There are three main types of dental bridges. Traditional bridges, which are the most common type, are made with crowns on either side. The crowns might cover implants or teeth, and the false tooth is attached to it. A cantilever bridge, meanwhile, is held in place by only one crown or tooth. A Maryland or resin-bonded bridge is held in place by wings that bond to teeth on either side. A less common fourth type is the implant-supported bridge.
Traditional bridges are most often used to replace back teeth. They must be hardy because the greatest amount of chewing and grinding is done in this part of the mouth. Traditional bridges are made from ceramics or porcelain fused to metal.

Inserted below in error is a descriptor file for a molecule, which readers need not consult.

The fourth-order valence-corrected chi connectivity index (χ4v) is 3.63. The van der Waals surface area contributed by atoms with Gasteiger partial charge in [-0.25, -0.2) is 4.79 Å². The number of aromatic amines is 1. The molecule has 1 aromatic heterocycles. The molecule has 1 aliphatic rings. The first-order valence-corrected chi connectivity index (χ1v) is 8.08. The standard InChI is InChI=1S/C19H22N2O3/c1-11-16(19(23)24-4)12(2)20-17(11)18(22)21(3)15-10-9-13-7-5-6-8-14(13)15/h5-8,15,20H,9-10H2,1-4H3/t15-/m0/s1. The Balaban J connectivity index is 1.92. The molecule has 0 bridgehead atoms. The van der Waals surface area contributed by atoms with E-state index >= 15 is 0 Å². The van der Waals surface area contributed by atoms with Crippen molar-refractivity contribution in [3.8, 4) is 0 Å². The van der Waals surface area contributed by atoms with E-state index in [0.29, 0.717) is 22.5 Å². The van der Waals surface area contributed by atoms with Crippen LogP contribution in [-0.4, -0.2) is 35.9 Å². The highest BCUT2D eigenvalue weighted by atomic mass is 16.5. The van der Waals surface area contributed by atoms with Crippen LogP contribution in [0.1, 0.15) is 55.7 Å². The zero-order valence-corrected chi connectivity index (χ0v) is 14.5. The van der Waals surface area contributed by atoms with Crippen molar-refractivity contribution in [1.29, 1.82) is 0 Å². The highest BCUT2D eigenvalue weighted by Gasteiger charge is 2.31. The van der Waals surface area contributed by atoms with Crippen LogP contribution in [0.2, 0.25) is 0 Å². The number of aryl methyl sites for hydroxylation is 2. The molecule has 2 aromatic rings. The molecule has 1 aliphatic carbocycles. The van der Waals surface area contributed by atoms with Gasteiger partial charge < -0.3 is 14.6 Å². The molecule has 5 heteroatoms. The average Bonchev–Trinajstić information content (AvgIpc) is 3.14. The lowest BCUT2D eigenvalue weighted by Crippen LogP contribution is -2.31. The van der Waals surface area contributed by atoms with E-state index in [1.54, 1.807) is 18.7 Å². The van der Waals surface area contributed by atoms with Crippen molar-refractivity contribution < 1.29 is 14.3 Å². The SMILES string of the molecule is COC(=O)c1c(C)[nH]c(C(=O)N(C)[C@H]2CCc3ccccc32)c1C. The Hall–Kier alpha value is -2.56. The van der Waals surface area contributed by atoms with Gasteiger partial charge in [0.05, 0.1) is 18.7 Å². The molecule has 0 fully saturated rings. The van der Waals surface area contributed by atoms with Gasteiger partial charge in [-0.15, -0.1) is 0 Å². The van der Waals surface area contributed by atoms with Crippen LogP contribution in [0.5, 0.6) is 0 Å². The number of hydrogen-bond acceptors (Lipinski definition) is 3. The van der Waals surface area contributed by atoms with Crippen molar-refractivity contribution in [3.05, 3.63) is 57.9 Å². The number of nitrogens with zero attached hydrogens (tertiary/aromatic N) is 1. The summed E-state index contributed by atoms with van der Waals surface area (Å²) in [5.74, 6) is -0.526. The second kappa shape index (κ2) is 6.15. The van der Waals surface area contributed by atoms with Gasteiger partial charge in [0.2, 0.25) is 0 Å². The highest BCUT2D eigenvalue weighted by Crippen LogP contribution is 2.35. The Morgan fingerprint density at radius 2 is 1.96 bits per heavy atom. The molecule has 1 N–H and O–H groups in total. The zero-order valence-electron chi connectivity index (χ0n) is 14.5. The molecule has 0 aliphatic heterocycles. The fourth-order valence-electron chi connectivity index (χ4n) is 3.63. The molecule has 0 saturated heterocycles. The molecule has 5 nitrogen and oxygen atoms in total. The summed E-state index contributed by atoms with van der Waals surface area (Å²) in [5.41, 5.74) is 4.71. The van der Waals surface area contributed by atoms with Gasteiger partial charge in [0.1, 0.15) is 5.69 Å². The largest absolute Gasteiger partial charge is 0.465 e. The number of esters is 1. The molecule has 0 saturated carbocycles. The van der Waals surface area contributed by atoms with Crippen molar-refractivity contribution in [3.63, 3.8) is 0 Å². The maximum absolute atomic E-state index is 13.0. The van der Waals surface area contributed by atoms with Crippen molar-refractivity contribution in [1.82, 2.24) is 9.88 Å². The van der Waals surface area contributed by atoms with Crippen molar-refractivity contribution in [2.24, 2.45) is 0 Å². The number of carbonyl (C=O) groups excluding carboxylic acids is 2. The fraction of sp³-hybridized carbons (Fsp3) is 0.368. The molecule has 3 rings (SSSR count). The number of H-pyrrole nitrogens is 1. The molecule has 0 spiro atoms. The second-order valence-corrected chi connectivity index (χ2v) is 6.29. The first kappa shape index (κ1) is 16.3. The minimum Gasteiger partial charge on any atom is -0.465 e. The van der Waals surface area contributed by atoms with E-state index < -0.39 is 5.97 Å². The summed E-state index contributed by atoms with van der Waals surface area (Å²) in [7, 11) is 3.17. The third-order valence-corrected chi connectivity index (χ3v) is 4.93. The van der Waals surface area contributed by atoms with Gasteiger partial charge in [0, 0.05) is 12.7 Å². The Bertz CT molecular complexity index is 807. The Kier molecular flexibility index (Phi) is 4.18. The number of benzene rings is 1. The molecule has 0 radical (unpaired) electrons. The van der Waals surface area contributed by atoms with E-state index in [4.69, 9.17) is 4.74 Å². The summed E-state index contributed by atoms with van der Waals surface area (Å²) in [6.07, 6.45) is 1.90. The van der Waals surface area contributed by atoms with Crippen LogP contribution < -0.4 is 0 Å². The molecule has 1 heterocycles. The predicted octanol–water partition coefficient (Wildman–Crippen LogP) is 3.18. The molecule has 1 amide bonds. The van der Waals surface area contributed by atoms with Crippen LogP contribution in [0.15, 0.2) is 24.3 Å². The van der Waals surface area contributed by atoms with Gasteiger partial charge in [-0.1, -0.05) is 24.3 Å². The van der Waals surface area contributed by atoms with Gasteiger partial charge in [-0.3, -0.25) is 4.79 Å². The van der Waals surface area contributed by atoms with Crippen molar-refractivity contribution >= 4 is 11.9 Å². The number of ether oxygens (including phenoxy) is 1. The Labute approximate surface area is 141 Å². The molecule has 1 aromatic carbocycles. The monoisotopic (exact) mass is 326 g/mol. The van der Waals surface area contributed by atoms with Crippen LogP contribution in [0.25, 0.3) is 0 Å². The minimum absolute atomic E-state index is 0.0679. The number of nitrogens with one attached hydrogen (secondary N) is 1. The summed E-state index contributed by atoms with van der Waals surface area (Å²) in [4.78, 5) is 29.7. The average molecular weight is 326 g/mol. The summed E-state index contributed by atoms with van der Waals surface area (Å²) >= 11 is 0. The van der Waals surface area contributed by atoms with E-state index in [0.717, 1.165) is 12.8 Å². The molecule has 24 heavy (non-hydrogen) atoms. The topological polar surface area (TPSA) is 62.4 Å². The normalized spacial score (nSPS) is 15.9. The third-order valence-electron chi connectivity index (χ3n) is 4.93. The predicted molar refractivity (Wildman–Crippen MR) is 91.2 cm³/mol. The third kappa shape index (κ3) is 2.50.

Cantilever bridges are used when there is only a tooth on one side to attach the bridge to. This is not only because that another tooth might be missing, but there may be aesthetic reasons to do this, or the other tooth might already be used in supporting a bridge on the other side or for other purposes.
The wings on resin-bonded bridges require teeth on either side to hold them in place. These so-called "wings" are actually made of metal. These types of bridges have the advantage over a traditional bridge of being easier to repair or replace if necessary due to the simple bonding required.
The implant-supported bridge combines the use of crowns and bridges. In some cases, there might not be any teeth to support the bridge. When this occurs, the bridge can be supported with the use of implants. Traditional bridges are for situations in which there are two stable teeth on either side; cantilever bridges for cases in which there is only one, and Maryland bridges for cases when it is best to choose a less invasive method.